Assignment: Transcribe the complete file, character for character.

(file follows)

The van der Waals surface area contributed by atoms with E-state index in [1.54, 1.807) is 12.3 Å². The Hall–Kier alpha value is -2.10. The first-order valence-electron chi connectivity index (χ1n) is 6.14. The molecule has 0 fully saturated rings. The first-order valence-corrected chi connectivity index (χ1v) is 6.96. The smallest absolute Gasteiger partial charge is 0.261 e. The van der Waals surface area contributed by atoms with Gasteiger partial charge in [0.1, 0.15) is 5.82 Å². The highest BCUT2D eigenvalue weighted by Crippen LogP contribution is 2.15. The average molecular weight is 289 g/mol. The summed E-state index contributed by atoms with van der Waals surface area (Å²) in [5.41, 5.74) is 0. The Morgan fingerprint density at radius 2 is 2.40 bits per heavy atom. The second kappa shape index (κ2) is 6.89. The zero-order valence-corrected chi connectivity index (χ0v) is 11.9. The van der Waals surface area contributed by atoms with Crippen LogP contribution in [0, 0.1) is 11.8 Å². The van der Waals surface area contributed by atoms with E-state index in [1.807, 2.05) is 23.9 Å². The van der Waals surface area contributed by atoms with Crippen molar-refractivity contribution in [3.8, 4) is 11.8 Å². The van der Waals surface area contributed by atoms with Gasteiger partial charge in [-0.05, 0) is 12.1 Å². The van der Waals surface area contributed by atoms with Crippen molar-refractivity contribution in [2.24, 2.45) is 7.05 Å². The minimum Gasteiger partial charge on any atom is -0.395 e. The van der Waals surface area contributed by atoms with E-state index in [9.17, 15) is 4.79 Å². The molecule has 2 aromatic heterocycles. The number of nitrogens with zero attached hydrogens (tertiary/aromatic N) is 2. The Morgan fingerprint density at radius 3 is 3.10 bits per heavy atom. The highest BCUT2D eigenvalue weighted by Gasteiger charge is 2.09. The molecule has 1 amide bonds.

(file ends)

The van der Waals surface area contributed by atoms with E-state index in [1.54, 1.807) is 12.3 Å². The Hall–Kier alpha value is -2.10. The first-order valence-electron chi connectivity index (χ1n) is 6.14. The molecule has 0 fully saturated rings. The first-order valence-corrected chi connectivity index (χ1v) is 6.96. The smallest absolute Gasteiger partial charge is 0.261 e. The van der Waals surface area contributed by atoms with Gasteiger partial charge in [0.1, 0.15) is 5.82 Å². The highest BCUT2D eigenvalue weighted by Crippen LogP contribution is 2.15. The average molecular weight is 289 g/mol. The summed E-state index contributed by atoms with van der Waals surface area (Å²) in [5.41, 5.74) is 0. The Morgan fingerprint density at radius 2 is 2.40 bits per heavy atom. The second kappa shape index (κ2) is 6.89. The zero-order valence-corrected chi connectivity index (χ0v) is 11.9. The van der Waals surface area contributed by atoms with Crippen LogP contribution in [0, 0.1) is 11.8 Å². The van der Waals surface area contributed by atoms with E-state index in [1.807, 2.05) is 23.9 Å². The van der Waals surface area contributed by atoms with Crippen molar-refractivity contribution in [3.8, 4) is 11.8 Å². The van der Waals surface area contributed by atoms with Gasteiger partial charge in [-0.05, 0) is 12.1 Å². The van der Waals surface area contributed by atoms with Crippen molar-refractivity contribution in [2.24, 2.45) is 7.05 Å². The minimum Gasteiger partial charge on any atom is -0.395 e. The van der Waals surface area contributed by atoms with E-state index in [9.17, 15) is 4.79 Å². The molecule has 2 aromatic heterocycles. The number of nitrogens with zero attached hydrogens (tertiary/aromatic N) is 2. The Morgan fingerprint density at radius 3 is 3.10 bits per heavy atom. The highest BCUT2D eigenvalue weighted by Gasteiger charge is 2.09. The molecule has 1 amide bonds.